adventures of trying to be @erickhercules (the californian takes new york, part I)
Shoutout to my ambitious self that said I was going to keep this blog updated regularly (ha).
It’s the end of my first week masquerading as a New Yorker, and it’s been pretty awesome. Aside from getting lost on the subway on a daily basis, I think I’m really taking to city life.
Before I left for New York, I kind of promised my mom and my sister that I would keep a photo journal for them so that they could follow my trip, and I’ve also been meaning to play around with my lovely camera that I’ve had for six months now and still haven’t fully learned how to use, so this was the perfect opportunity to keep my promise to them and also the one I made to myself to blog more frequently.
@erickhercules is this photographer I follow religiously on Instagram (I use the word “follow” loosely; “obsessively like every photo on his feed” is probably more accurate) who I think I found through Humans of New York…he does these amazing cityscapes, “puddlegrams,” levitation shots, and other very beautiful portraits of life in New York City that have this really cool aesthetic. So sometimes when I take pictures I try to emulate his style (his feed also introduced me to a bunch of other excellent photographers on Instagram…check out some of my favorites: @humzadeas, @tutes, @denn_ice, @brenleo, @potatounit, and @djaeoutlaw).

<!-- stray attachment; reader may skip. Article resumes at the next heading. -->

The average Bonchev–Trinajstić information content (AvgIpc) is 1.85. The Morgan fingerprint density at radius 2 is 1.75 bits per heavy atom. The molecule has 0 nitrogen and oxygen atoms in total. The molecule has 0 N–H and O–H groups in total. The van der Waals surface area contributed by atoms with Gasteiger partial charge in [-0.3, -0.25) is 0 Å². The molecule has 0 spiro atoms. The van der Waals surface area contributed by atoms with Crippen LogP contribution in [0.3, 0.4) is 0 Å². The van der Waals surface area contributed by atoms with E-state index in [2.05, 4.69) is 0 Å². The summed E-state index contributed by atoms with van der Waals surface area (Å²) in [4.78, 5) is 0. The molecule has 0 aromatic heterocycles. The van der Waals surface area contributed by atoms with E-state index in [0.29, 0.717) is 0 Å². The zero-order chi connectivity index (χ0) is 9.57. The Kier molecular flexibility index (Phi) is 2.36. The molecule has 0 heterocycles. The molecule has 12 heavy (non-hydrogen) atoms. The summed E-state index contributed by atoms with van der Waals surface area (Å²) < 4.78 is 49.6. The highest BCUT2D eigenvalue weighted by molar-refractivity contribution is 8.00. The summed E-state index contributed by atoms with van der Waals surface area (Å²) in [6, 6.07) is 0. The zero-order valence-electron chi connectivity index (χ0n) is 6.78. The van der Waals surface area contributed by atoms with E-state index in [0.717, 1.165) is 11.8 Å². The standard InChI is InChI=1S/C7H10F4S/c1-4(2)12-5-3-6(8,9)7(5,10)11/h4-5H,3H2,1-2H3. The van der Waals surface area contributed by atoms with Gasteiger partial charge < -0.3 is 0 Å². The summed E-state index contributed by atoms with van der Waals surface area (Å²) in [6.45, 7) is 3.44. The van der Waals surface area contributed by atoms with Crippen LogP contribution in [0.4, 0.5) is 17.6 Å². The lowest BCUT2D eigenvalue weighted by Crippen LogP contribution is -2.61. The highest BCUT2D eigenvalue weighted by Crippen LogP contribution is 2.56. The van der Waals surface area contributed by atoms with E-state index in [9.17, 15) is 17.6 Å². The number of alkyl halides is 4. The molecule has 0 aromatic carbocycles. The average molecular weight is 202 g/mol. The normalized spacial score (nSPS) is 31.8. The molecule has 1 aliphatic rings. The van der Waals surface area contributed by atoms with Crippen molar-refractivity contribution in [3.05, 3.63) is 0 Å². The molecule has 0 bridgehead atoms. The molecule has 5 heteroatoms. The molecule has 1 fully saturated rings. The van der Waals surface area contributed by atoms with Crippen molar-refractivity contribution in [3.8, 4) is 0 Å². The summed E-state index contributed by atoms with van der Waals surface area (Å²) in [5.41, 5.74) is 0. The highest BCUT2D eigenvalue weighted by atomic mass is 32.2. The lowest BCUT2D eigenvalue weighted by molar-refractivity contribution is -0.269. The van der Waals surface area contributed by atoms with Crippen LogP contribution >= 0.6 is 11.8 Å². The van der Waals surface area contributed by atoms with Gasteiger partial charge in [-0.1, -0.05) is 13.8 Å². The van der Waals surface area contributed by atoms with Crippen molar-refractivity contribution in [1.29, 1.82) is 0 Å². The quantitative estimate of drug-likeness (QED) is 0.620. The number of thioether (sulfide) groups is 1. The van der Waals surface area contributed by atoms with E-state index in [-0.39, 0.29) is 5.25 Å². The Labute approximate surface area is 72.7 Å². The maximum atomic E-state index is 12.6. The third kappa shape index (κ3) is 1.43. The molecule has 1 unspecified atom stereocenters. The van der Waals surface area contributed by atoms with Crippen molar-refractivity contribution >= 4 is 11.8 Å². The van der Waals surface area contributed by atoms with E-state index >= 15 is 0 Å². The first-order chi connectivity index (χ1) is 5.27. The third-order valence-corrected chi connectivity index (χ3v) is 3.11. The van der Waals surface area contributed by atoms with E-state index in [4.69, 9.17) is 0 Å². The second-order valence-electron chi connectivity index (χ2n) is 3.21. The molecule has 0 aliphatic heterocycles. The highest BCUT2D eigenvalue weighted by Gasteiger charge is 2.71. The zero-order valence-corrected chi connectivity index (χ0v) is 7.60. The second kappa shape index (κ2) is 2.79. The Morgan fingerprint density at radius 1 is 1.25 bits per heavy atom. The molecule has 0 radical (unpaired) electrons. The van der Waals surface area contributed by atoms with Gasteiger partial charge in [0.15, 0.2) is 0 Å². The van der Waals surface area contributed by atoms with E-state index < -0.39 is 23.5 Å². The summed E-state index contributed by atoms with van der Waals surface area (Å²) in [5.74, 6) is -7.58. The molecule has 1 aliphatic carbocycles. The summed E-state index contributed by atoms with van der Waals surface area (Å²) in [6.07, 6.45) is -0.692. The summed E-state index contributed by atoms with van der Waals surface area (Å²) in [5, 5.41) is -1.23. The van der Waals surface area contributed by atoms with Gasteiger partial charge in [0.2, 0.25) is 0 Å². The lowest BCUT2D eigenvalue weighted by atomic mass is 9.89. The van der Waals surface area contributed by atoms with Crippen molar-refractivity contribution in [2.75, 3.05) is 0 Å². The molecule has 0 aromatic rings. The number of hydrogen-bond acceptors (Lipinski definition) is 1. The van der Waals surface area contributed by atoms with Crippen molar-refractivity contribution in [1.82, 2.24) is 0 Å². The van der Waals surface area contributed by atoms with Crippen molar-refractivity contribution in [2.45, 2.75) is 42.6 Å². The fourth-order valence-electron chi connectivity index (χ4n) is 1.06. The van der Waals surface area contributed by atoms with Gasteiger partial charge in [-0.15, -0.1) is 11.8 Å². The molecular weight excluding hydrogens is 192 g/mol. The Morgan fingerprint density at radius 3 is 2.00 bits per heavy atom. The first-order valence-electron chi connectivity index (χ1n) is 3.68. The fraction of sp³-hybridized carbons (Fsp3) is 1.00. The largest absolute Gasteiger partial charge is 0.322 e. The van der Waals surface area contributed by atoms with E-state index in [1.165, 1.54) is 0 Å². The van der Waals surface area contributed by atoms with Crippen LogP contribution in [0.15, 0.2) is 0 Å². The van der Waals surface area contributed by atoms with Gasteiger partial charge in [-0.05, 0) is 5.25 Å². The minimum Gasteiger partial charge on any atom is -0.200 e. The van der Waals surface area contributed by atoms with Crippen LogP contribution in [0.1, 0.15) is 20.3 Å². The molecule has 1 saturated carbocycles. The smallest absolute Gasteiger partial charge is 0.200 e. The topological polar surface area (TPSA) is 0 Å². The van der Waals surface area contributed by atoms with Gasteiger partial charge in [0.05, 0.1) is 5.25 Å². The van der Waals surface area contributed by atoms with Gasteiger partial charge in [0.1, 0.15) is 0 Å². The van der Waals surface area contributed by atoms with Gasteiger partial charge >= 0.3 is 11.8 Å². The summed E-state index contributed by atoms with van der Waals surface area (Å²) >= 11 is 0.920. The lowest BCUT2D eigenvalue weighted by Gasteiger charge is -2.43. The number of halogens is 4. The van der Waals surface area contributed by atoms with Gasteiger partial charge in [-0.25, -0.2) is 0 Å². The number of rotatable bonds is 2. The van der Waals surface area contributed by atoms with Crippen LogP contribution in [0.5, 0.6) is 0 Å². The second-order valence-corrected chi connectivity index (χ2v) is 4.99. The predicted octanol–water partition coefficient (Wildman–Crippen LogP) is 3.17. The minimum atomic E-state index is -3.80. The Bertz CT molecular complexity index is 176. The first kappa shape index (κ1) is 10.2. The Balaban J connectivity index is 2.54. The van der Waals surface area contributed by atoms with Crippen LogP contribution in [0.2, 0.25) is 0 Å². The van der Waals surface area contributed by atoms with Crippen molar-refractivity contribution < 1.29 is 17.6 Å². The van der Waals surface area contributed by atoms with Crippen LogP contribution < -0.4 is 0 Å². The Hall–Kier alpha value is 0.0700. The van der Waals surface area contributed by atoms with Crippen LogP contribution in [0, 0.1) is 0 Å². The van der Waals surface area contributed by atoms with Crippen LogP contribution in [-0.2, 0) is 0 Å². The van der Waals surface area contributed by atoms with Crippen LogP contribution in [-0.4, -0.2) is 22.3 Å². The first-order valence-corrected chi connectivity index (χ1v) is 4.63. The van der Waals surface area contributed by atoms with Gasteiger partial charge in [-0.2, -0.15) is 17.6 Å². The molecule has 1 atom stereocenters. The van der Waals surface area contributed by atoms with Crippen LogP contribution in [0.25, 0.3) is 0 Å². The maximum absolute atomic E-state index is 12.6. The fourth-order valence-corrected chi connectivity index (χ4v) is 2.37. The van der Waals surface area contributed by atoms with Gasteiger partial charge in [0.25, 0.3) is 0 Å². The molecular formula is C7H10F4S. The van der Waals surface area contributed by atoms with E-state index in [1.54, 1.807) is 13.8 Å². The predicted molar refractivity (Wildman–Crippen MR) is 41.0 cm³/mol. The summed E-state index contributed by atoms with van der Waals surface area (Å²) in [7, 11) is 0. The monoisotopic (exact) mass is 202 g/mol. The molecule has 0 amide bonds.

So since I’ve been here I’ve been trying REALLY HARD to be a good photojournalist. That means exercising very admirable restraint whenever food is placed in front of me and taking pictures before I’ve even picked up a fork, and documenting everything, from street art to the very colorful locals here.
Shortly after I got into the city, I met up with my pbro James who was visiting, and we walked around East Village. It was POURING so we tried to stay out of the rain, which resulted in us hiding out in a bunch of food places. Three kinds of bars, actually. First, we found this little hipster-looking bar called Milk & Hops that had all of these craft beers with artsy labels and interesting names (fancy a pint of “Rushing Duck Consumer-Friendly Keg-Mover”?). We got beer flights and tried eight different beers…most of which were really intense. I should note that I am not a fan of beer, so it was a bit of an interesting experience, but still fun trying to guess which labels matched which beers (I liked an apple cider, the least beer-tasting one, the best).
Then I took him to this place called Spot Dessert Bar (thanks, Caren!) and we ordered the Matcha Green Tea Lava Cake, which we ate in about three seconds. And finally we stopped at a tapas bar with live flamenco dancing for a midnight snack. The energy and atmosphere were so much fun and the food was amazing (I tried oxtail for the first time...sounded like it should be on Man vs. Food, but it definitely didn’t taste like it).